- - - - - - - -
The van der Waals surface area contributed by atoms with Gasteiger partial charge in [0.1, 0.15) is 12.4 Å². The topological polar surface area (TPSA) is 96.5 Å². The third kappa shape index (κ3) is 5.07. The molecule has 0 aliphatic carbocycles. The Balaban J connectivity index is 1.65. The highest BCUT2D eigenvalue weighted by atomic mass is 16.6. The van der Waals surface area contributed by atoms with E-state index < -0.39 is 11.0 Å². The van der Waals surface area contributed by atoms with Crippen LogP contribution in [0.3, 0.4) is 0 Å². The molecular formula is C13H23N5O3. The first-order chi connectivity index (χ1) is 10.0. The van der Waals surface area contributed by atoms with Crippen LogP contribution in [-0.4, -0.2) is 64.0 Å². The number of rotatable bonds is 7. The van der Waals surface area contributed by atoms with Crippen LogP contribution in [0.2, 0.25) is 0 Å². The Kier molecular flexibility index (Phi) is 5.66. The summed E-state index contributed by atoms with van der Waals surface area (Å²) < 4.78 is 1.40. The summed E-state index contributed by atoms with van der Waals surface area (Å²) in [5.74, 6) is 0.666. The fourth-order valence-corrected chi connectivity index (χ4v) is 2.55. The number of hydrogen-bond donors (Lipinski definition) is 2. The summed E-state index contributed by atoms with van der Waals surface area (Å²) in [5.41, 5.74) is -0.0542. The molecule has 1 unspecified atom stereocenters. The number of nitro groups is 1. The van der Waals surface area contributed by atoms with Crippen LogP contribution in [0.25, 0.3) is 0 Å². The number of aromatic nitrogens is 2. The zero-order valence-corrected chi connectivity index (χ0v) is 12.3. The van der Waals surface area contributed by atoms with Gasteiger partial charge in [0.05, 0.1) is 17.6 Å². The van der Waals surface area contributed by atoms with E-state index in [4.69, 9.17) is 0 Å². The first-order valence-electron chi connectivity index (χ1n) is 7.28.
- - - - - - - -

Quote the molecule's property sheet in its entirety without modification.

The van der Waals surface area contributed by atoms with Gasteiger partial charge in [0.1, 0.15) is 12.4 Å². The topological polar surface area (TPSA) is 96.5 Å². The third kappa shape index (κ3) is 5.07. The molecule has 0 aliphatic carbocycles. The Balaban J connectivity index is 1.65. The highest BCUT2D eigenvalue weighted by atomic mass is 16.6. The van der Waals surface area contributed by atoms with E-state index < -0.39 is 11.0 Å². The van der Waals surface area contributed by atoms with Crippen LogP contribution in [0.3, 0.4) is 0 Å². The molecular formula is C13H23N5O3. The first-order chi connectivity index (χ1) is 10.0. The van der Waals surface area contributed by atoms with Crippen LogP contribution in [-0.4, -0.2) is 64.0 Å². The number of rotatable bonds is 7. The van der Waals surface area contributed by atoms with Crippen LogP contribution in [0.2, 0.25) is 0 Å². The Kier molecular flexibility index (Phi) is 5.66. The summed E-state index contributed by atoms with van der Waals surface area (Å²) < 4.78 is 1.40. The summed E-state index contributed by atoms with van der Waals surface area (Å²) in [5.74, 6) is 0.666. The fourth-order valence-corrected chi connectivity index (χ4v) is 2.55. The number of hydrogen-bond donors (Lipinski definition) is 2. The summed E-state index contributed by atoms with van der Waals surface area (Å²) in [5.41, 5.74) is -0.0542. The molecule has 1 unspecified atom stereocenters. The number of nitro groups is 1. The van der Waals surface area contributed by atoms with Crippen LogP contribution in [0.25, 0.3) is 0 Å². The number of aromatic nitrogens is 2. The zero-order valence-corrected chi connectivity index (χ0v) is 12.3. The van der Waals surface area contributed by atoms with Gasteiger partial charge in [0.05, 0.1) is 17.6 Å². The van der Waals surface area contributed by atoms with E-state index in [4.69, 9.17) is 0 Å². The first-order valence-electron chi connectivity index (χ1n) is 7.28.